Congress to government: Tell the truth on China
The Congress believes that the claims about significant disengagement on the border by Chinese troops are untrue and feels the government should not create a false complacency that could further embolden the aggressor.
Senior Congress leaders on Sunday said they didn’t want to say anything that could aggravate the situation, but one of them had a word of advice for the government.
“We have learnt from very credible sources in the defence establishment that the Chinese are acting tough and their troops are in no mood to pull back,” the politician told The Telegraph.
“We should not commit the mistake of creating an impression that India is happy with whatever little has been done.”
Both armies have since early May been locked in a face-off at several points along the Line of Actual Control in eastern Ladakh, with reports saying the Chinese have transgressed into Indian territory and pitched tents.
Congress leaders on Sunday said that everybody, including the government, knew that the status quo had been changed. They insisted that this couldn’t be accepted as the new normal.
“We are given to understand that (China’s) People’s Liberation Army has begun to cement its hold on the territory it has encroached on — said to be 40 to 60 square kilometres of land,” a Congress politician said, requesting anonymity.
“Some withdrawals have happened but that is not enough. Our soldiers are now not allowed to go into areas where they have been patrolling all along.”
India’s army chief, General M.M. Naravane, had on Saturday claimed the border situation was “under control” and that both sides “are disengaging in a phased manner”.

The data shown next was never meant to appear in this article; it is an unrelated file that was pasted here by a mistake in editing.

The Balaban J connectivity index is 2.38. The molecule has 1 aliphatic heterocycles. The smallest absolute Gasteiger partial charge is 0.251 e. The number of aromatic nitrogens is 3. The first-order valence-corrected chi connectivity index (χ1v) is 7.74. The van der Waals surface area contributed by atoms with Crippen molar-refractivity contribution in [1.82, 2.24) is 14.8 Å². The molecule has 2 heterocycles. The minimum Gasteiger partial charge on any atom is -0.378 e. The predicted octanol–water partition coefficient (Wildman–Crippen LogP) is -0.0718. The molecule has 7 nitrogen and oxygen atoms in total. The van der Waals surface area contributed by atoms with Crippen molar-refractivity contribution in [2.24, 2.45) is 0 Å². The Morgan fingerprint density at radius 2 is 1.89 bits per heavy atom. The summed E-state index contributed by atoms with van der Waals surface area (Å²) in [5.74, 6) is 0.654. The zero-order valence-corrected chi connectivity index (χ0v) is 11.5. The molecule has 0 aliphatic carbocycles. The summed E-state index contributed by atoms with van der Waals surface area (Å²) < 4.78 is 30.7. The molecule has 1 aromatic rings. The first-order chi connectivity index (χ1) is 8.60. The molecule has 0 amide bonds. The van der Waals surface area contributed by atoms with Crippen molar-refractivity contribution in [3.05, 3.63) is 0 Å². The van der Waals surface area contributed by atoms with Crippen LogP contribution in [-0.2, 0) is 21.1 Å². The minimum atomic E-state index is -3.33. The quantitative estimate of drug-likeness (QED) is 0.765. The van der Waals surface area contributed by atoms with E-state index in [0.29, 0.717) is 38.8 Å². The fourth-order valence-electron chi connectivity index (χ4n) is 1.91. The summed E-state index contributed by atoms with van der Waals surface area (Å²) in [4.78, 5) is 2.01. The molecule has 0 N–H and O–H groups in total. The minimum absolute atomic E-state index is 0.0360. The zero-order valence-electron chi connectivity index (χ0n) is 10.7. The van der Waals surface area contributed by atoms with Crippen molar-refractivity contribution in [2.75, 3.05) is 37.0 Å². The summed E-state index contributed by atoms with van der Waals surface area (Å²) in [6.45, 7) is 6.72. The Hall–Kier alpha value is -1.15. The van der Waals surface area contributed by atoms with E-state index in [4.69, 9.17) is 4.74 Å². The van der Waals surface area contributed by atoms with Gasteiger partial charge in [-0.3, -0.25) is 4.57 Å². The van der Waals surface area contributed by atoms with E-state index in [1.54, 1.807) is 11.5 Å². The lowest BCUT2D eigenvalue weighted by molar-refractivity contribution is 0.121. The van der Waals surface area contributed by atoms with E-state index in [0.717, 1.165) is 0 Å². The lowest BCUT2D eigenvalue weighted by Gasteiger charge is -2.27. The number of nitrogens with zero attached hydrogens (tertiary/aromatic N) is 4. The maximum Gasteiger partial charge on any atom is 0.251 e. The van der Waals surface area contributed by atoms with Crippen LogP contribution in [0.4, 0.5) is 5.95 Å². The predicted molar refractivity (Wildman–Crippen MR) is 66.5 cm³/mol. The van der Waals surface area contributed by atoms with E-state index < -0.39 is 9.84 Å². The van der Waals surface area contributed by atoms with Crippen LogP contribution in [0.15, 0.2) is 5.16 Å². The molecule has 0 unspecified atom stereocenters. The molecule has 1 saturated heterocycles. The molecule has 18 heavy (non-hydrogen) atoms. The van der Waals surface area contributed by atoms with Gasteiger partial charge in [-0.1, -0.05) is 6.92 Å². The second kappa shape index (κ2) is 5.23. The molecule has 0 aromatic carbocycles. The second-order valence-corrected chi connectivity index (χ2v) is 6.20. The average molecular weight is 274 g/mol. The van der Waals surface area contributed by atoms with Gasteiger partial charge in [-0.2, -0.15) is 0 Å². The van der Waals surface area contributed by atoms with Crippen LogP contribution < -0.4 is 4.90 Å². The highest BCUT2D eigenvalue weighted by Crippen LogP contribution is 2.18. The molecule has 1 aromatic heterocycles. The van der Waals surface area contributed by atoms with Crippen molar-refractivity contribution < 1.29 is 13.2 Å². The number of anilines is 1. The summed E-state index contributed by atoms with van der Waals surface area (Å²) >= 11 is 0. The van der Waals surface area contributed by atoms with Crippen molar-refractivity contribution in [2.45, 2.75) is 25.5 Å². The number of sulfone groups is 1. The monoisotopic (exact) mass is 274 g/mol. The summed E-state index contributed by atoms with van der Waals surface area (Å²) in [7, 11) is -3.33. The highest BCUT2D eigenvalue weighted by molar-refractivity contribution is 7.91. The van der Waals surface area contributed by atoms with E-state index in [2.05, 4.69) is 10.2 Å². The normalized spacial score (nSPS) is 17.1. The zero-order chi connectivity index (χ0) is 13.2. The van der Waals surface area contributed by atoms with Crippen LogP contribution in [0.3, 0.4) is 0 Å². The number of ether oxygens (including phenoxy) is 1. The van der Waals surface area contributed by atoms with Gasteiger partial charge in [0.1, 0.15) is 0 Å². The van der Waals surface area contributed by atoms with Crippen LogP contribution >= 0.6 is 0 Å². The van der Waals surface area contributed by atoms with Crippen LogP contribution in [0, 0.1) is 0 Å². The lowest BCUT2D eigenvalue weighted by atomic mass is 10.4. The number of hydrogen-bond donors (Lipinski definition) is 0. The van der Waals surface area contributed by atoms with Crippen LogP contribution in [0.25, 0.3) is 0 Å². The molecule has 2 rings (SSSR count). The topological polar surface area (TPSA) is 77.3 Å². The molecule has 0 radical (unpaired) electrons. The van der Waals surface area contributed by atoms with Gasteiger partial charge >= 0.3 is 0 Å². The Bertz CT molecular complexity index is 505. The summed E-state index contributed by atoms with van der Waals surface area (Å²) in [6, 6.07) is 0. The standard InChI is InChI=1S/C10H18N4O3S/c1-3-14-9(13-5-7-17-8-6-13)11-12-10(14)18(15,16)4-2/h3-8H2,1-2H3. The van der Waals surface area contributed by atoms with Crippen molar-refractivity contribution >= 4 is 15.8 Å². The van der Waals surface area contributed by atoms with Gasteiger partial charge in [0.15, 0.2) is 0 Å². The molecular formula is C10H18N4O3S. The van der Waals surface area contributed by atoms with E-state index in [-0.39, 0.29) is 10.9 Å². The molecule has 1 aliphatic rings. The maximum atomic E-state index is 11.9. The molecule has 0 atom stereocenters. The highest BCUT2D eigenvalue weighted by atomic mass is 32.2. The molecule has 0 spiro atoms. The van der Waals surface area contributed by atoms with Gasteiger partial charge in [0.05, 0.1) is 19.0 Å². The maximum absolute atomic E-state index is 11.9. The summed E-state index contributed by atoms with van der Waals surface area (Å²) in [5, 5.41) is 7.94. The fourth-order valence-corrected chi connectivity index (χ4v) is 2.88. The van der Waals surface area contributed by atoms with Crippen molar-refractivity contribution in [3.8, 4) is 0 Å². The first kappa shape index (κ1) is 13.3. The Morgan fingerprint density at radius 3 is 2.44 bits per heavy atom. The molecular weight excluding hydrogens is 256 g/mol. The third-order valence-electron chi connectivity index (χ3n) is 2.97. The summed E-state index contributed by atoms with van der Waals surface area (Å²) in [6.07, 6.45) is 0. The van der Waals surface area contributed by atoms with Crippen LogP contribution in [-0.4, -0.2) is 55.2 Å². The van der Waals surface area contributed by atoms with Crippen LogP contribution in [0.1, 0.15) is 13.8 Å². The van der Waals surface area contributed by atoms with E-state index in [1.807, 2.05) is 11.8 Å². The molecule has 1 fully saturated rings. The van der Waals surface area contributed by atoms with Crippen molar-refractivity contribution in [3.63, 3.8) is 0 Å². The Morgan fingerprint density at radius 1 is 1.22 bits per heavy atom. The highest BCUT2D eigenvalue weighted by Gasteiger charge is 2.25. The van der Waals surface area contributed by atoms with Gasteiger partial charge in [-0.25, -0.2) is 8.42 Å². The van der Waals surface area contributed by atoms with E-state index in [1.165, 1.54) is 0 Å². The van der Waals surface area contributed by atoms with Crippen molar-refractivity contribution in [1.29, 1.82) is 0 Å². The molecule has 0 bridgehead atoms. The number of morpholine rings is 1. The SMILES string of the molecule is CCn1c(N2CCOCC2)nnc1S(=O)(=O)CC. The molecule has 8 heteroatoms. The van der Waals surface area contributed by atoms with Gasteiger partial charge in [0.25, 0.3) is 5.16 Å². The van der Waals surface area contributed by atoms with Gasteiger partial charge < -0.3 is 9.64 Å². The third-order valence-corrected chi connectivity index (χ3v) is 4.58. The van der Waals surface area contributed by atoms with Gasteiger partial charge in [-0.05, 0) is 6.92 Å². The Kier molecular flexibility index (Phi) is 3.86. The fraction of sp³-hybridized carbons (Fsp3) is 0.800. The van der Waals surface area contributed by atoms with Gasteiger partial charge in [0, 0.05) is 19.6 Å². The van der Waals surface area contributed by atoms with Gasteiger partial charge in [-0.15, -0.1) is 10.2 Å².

“We have started from the north, from the area of the Galwan river, where a lot of disengagement has happened,” he said.
Former home minister and Congress veteran P. Chidambaram on Sunday argued that this was an admission of Chinese transgression.
Asked by this newspaper about India’s claim of disengagement, he said: “Yesterday, the army chief indirectly admitted that Chinese troops were in Indian territory and not vice versa. Where is the question of Indian troops disengaging? The government must truthfully disclose where the Chinese troops were on May 5 and where they are today.”
His comments made it clear the Congress is not buying the vague clarifications and accounts of de-escalation being reported by some media outlets.
Party communications chief Randeep Surjewala too cited Naravane’s statement and questioned the government’s silence.
“The Modi government has adopted a mysterious silence on the forcible encroachment on our motherland by China,” he tweeted on Sunday.
“But the army chief has now admitted intrusion in clear terms. Will now the 56-inch (a reference to Prime Minister Narendra Modi) explain how and when he plans to liberate the Indian cliffs occupied by the Chinese troops?”
While Modi has not spoken a word on the subject, defence minister Rajnath Singh has vowed publicly not to compromise India’s prestige without explaining what exactly has happened on the border.
Rajnath had initially admitted that Chinese troops had come in significant numbers but later clarified there was no hint of intrusion.
Chidambaram stressed the gravity of the situation in his weekly newspaper column on Sunday.
“Although the government has never admitted that Chinese troops are in Indian territory, the following facts are certain: Chinese troops in large numbers have moved in at points in Galwan, Hot Springs, Pangong Tso and Gogra in Ladakh and in Naku La in Sikkim which are in Indian territory,” he wrote.
“Galwan in Ladakh and Naku La in Sikkim have not, in the past, figured in any list of disputed or sensitive areas. China seems to have enlarged the areas of dispute.”
He added: “What could be considered as a peaceful resolution of the current dispute? India wants ‘restoration of status quo ante’ as on May 5. If that happens, it could be another Depsang (2013) moment. [I deliberately chose Depsang over Doklam (2017) and the defence establishment knows the reason.]
“China’s official position is that the situation is ‘stable and controllable’ which, in my view, is the opposite of status quo ante. China will be happy if the status quo is maintained substantially and not the restoration of status quo ante. Mark my words, the elephant and the dragon are staring at each other in Galwan, Hot Springs and Pangong Tso.”